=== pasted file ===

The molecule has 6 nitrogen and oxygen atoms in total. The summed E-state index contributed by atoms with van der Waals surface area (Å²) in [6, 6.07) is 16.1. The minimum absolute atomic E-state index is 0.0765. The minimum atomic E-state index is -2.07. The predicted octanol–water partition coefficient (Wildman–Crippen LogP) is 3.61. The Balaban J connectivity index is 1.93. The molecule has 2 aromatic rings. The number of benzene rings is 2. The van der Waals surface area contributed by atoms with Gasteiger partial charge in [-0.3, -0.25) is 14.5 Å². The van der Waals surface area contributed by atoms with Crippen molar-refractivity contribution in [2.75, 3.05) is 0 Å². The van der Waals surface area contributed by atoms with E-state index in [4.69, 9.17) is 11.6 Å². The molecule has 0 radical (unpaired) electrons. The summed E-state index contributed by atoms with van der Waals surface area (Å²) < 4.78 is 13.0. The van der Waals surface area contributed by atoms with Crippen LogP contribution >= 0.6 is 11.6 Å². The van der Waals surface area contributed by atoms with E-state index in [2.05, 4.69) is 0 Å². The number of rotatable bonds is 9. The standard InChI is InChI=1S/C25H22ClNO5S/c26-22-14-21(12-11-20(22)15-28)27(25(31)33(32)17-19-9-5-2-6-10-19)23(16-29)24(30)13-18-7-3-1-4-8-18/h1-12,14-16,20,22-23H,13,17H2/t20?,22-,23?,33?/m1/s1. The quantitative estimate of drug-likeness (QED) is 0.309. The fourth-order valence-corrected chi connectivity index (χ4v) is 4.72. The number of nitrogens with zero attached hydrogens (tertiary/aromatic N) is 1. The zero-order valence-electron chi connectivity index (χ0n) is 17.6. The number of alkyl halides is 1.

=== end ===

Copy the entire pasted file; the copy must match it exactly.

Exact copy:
The molecule has 6 nitrogen and oxygen atoms in total. The summed E-state index contributed by atoms with van der Waals surface area (Å²) in [6, 6.07) is 16.1. The minimum absolute atomic E-state index is 0.0765. The minimum atomic E-state index is -2.07. The predicted octanol–water partition coefficient (Wildman–Crippen LogP) is 3.61. The Balaban J connectivity index is 1.93. The molecule has 2 aromatic rings. The number of benzene rings is 2. The van der Waals surface area contributed by atoms with Gasteiger partial charge in [-0.3, -0.25) is 14.5 Å². The van der Waals surface area contributed by atoms with Crippen molar-refractivity contribution in [2.75, 3.05) is 0 Å². The van der Waals surface area contributed by atoms with E-state index in [4.69, 9.17) is 11.6 Å². The molecule has 0 radical (unpaired) electrons. The summed E-state index contributed by atoms with van der Waals surface area (Å²) < 4.78 is 13.0. The van der Waals surface area contributed by atoms with Crippen LogP contribution >= 0.6 is 11.6 Å². The van der Waals surface area contributed by atoms with E-state index in [2.05, 4.69) is 0 Å². The number of rotatable bonds is 9. The standard InChI is InChI=1S/C25H22ClNO5S/c26-22-14-21(12-11-20(22)15-28)27(25(31)33(32)17-19-9-5-2-6-10-19)23(16-29)24(30)13-18-7-3-1-4-8-18/h1-12,14-16,20,22-23H,13,17H2/t20?,22-,23?,33?/m1/s1. The quantitative estimate of drug-likeness (QED) is 0.309. The fourth-order valence-corrected chi connectivity index (χ4v) is 4.72. The number of nitrogens with zero attached hydrogens (tertiary/aromatic N) is 1. The zero-order valence-electron chi connectivity index (χ0n) is 17.6. The number of alkyl halides is 1.